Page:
has BER<1e-12 on the 63% confidence level after 1e12 error free bits.

Ok, more numbers. This time we look at the "BER<1e-12 confidence level" =
as a function of error free comapared bits. We do this by calculating =
the probability of observing 0 errors in m bits. The confidence level =
for BER<1e-12 is then simply one minus the probability.
0 errors in  1e12 bits @ BER=3D1e-12: p=3D0.3679  -> =
CL(BER<1e-12)=3D63.2%
0 errors in  2e12 bits @ BER=3D1e-12: p=3D0.1353  -> =
CL(BER<1e-12)=3D86.5%
0 errors in  3e12 bits @ BER=3D1e-12: p=3D0.0498  -> =
CL(BER<1e-12)=3D95.0%
0 errors in  5e12 bits @ BER=3D1e-12: p=3D0.0067  -> =
CL(BER<1e-12)=3D99.3%
0 errors in 10e12 bits @ BER=3D1e-12: p=3D5.45e-5 -> CL(BER<1e-12) =
almost 100%

So "at least 10 times as long" might be a bit on the pessimistic side, =
but that depends on how tolerant your company is regarding shipments of =
bad devices. By the way, these numbers scale with the target BER: just =
replace the "12" exponents in the table above with "10" or "15" or =
whatever.

> Which is why you are totally correct when you said "a low BER=20
> means a LOT of testing."  An even bigger LOT than you thought=20
> it was.  Some experiments just aren't practical, as written. =20
> They need to be re-written (if you are clever enough to know=20
> how) to make the errors happen faster.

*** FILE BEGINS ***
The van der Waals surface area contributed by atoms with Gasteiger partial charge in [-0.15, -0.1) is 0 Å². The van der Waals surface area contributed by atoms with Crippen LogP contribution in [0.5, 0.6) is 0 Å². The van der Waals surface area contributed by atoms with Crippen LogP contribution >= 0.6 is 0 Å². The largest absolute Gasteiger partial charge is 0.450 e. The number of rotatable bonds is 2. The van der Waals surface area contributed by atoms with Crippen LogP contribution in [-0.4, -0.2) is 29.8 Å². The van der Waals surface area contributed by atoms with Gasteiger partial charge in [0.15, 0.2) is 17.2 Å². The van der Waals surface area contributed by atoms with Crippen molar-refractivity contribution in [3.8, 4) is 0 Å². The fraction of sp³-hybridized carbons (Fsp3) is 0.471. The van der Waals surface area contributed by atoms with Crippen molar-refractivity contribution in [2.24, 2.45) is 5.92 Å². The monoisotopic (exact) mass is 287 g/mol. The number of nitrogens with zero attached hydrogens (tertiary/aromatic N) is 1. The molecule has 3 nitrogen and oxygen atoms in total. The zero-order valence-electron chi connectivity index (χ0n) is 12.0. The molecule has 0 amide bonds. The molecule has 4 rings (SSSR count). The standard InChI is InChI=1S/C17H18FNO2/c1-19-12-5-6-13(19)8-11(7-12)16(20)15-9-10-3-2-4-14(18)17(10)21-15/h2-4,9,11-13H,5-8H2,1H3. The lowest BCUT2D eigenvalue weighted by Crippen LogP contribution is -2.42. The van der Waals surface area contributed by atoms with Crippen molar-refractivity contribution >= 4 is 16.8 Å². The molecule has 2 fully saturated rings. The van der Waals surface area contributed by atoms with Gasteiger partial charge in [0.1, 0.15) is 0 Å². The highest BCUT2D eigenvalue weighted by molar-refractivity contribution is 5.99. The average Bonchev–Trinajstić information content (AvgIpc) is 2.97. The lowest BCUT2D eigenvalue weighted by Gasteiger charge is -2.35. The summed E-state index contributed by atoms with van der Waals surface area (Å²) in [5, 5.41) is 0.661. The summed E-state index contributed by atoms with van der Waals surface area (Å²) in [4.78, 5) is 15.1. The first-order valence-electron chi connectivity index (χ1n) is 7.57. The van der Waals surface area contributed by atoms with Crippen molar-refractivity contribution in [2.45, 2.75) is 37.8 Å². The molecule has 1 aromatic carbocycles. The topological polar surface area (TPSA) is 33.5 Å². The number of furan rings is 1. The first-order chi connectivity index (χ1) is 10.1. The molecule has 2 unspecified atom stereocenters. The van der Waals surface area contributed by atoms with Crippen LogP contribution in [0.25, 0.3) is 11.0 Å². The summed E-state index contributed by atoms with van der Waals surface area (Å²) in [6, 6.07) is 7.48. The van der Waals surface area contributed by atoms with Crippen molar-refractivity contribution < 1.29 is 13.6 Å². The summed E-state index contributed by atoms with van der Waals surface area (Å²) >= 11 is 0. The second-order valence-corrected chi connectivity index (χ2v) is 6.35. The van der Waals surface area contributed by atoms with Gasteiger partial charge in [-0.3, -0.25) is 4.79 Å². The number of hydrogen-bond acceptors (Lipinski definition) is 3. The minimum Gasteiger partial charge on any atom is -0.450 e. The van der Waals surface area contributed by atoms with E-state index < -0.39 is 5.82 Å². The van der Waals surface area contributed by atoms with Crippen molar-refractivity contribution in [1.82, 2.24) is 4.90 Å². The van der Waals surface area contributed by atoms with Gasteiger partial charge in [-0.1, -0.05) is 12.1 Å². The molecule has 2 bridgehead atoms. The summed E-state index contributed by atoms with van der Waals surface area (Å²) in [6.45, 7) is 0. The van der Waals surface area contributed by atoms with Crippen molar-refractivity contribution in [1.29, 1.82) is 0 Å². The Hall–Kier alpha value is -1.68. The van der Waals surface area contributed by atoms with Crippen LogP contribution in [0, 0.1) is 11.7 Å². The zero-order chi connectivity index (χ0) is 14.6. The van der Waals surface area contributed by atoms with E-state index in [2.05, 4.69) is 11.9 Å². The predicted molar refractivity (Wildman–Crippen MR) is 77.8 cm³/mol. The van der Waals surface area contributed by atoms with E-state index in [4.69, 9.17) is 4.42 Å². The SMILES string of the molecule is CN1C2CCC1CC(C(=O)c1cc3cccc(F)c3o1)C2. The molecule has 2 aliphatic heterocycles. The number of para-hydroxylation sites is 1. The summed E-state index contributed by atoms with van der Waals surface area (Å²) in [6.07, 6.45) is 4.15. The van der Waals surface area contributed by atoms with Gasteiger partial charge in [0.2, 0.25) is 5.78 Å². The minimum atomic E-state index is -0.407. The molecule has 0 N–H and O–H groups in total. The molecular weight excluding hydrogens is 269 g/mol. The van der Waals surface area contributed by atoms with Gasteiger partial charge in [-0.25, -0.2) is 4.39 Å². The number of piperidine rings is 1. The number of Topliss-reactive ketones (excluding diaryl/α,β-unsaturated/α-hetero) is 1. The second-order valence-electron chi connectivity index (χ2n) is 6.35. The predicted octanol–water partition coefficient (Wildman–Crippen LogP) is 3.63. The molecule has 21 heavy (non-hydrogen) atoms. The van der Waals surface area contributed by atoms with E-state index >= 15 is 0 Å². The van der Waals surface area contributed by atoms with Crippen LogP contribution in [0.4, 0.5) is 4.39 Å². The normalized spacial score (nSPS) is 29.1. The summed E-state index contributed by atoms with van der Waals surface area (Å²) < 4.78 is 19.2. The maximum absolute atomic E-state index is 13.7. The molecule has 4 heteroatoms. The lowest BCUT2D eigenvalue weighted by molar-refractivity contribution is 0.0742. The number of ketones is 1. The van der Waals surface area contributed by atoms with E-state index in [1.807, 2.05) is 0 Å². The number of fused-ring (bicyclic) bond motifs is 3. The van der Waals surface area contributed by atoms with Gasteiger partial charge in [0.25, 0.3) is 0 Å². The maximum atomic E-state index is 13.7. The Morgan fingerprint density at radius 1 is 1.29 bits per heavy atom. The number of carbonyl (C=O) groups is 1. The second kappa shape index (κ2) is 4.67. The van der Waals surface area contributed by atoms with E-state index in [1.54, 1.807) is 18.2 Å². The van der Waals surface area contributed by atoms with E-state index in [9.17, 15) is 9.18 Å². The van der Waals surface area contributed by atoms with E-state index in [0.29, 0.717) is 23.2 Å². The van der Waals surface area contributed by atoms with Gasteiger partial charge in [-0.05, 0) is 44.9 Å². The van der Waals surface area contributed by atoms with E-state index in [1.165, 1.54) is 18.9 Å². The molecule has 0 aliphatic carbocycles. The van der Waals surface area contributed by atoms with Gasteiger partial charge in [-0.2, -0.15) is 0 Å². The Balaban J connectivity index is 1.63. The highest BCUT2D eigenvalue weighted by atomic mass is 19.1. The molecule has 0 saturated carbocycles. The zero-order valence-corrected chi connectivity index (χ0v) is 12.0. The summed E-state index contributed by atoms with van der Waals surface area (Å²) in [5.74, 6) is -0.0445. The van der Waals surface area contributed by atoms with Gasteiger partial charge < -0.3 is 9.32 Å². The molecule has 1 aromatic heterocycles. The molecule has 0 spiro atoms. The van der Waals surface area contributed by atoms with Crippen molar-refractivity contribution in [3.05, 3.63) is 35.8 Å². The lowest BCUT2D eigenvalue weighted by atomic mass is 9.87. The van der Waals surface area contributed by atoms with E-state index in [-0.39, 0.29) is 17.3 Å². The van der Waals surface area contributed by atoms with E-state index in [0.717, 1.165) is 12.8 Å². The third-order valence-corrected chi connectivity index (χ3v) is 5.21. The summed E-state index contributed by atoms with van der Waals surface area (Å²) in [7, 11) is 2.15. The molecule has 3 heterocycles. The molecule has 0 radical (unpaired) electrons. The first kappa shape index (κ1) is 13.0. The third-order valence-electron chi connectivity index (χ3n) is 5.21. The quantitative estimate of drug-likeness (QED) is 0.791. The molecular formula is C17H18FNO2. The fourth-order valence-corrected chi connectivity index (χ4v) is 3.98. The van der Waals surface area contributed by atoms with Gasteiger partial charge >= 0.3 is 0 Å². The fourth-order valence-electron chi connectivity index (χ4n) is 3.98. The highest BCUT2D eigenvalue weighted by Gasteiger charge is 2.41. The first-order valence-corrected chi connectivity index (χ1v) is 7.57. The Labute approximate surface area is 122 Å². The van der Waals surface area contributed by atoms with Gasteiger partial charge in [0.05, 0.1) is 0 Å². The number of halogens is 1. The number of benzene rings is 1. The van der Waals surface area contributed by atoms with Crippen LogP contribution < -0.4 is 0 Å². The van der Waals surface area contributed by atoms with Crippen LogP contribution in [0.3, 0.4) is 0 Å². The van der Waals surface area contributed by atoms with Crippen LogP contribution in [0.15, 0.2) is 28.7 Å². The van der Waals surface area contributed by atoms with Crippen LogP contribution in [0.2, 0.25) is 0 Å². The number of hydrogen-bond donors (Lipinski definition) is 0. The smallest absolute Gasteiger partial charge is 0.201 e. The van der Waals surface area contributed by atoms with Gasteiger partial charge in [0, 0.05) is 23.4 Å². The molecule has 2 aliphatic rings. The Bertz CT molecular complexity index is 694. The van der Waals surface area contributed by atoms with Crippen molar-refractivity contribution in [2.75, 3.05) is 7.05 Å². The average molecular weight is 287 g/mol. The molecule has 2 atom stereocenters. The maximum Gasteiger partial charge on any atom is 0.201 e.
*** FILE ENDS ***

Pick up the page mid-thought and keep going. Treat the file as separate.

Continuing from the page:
How long a low BER test takes depends on the data rate, the target BER, =
and the required confidence level. Assuming that a 95% confidence level =
is good enough you need about 3e12 bits foer BER<1e-12, that's about 5 =
minutes at 10GBit/s. How practical such a test is is a different story =
however: in an high volume ATE environment where you shoot for test =
times in the 2-10 seconds range, 5 min is simply impossible. But if =
you're hand-tweaking every device for hours anyway, why not spend the =
extra 5 minutes to be sure.

At 1GBit/s and 1e-13, we're talking about 8 hours and 20 minutes, so =
that's an over-night test. It's doable, at least in an R&D setting, but =
only if you are able to keep your environment constant for that long. =
That usually means a temperature/climate chamber, not only for the DUT =
but the entire measurement setup (test equipment may drift, too).

Directly verifying BER<1e-15? Forget it, it's simply not practial. But =
there will always be specs that ask for error ratios even lower (I've =
see one proposal for 1e-18). These specs are driven by perfectly valid =
considerations (that many links in that many installed systems in that =
amount of time, with that many total errors that we are able to =
tolerate). But as you say, we need different test procedures for a BER =
that low.=20

There are a couple of approaches out there: raising SNR on an optical =
link, BERT scan (bathtub curve) extrapolations, RJ/DJ separation on =
scopes and TIAs with a dual dirac model, etc. But all of them make =
assumptions that may or may not hold for a given device. They all seem =
to come out on the high side though (one reason for this is the =
unbounded noise assumption), so at least most devices that are tested =
with them should work better than advertised.

Regards,
Marcus

---
Marcus Mueller
Agilent Technologies